Of course, none of us are consistent in this regard; I have had many regrettable lapses in patience, courtesy, and altruism. We all do. But that’s what makes being considerate and civil so valuable: it takes effort and mindfulness, and therefore shows a strong commitment to be as continuously thoughtful as possible. That sort of active interest and concern, as highlighted by Abdulhalim, is precisely why we must all strive to make such behavior a collective habit. It inspires others to do good and in the aggregate leads to a better world.

I am fortunate to have had a broadly positive experience with humanity; to have encountered and continued to encounter good, decent, and well-meaning people who display the better (but woefully underrated) aspect of human nature. Were it not for my fortunate and loving upbringing, and the example set by all those who were kind to me and kind in general, perhaps I would not hold onto the optimistic view I have of human nature (one that has nonetheless been tested time and again).

But ultimately, being civil and considerate should be a given in almost every circumstance or interaction. While the article highlights the importance of balance — of learning when to say no, for example — it is also clear that we have to dare to be kind to our fellow humans even if it seems counterproductive and hopeless in the first place. After all, change has to start somewhere, and how will we ever bring out the best in ourselves and others — and in doing so, help elevate the human condition — if we do not take that first step in showing just how we are capable of?

Great Philosophy Podcasts to Consider

Whether you have a deep passion for philosophy, or have just started exploring it, I think the following podcasts are well worth your time (especially if, like me, you deal with long commutes during the week and could use some mental stimulation to make the most of it).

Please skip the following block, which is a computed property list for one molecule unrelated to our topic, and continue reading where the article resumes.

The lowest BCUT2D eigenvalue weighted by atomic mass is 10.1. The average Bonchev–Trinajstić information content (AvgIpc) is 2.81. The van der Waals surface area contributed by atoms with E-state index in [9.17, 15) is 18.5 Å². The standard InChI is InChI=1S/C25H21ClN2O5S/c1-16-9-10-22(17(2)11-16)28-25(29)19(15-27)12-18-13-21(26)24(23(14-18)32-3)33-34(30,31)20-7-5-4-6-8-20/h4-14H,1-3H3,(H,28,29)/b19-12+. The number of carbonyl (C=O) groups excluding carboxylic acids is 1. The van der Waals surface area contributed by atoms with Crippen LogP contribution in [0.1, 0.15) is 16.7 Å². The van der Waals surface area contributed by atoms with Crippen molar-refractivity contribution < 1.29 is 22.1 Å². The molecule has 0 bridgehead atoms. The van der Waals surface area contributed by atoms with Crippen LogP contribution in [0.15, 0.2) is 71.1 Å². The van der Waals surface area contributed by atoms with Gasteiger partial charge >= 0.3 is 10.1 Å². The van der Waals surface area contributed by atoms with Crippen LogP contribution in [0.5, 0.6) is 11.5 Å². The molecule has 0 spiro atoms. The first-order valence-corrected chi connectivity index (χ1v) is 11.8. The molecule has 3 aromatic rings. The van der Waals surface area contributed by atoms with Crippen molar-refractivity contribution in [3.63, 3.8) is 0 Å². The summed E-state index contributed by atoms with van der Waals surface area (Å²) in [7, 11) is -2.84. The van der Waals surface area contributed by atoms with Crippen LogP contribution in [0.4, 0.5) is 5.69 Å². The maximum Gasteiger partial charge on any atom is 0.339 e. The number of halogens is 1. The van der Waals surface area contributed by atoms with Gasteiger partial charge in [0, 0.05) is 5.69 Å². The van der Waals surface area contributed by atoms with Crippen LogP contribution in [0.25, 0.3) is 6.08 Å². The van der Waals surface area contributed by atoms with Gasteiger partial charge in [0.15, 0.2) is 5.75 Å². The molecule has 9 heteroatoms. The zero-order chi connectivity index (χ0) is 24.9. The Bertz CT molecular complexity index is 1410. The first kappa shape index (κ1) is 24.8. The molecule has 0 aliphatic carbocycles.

History of Philosophy 
An extensive but digestible overview of the different developments, major thinkers, and schools of thoughts regarding philosophy across the world.

Ethics Bites
A series of interviews and discussions covering a broad range of moral and ethical topics, including climate change, animal rights, euthanasia, corporate responsibility, plagiarism, in-vitro fertilization and art, pornography, censorship and free speech.

Philosophy Bites
Concise but detailed reviews of different philosophers and their ideas, from ancient times to the present.

Oxford Center for Neuroethics
This newer field of research concerns the ethical, legal, and social impact of developments in neuroscience and technology, such as the implications of altering human behavior or implementing cybernetics. Also deals with contemporary ethical issues.

Very Bad Wizards
A philosopher and psychologist come together to discuss matters related to morality, ethics, social psychology, experimental philosophy, and more. It has a very lighthearted and at times irreverent tone.

The Partially Examined Life
Episodes entail informal round-table discussions between philosophy buffs concerning a major philosophical question, concern, or idea. This is one of my personal favorites, and a great choice for those new to philosophy.

I am certain these are just a small sample of the many great resources out there, so please feel free to provide your own. If you are familiar with any of these, then also feel free to provide your thoughts and feedback, especially as I have not heard all of them too deeply. 

Hat tip to my friends Josh, Lance, and Anthony for informing me about some of these.

Reason, Empathy, and Human Progress: A Dialogue

TED Talk has a great 15-minute animation of a conversation between psychologist Steven Pinker and philosopher Rebecca Newberger Goldstein regarding the role of reason and empathy in bettering our species overall (the ending of slavery, alleviation of poverty, etc). Done in the spirit of an illuminating and investigative Socratic method, it’s a very stimulating conversation.

Do you agree with their conclusion? What are your thoughts on the matter?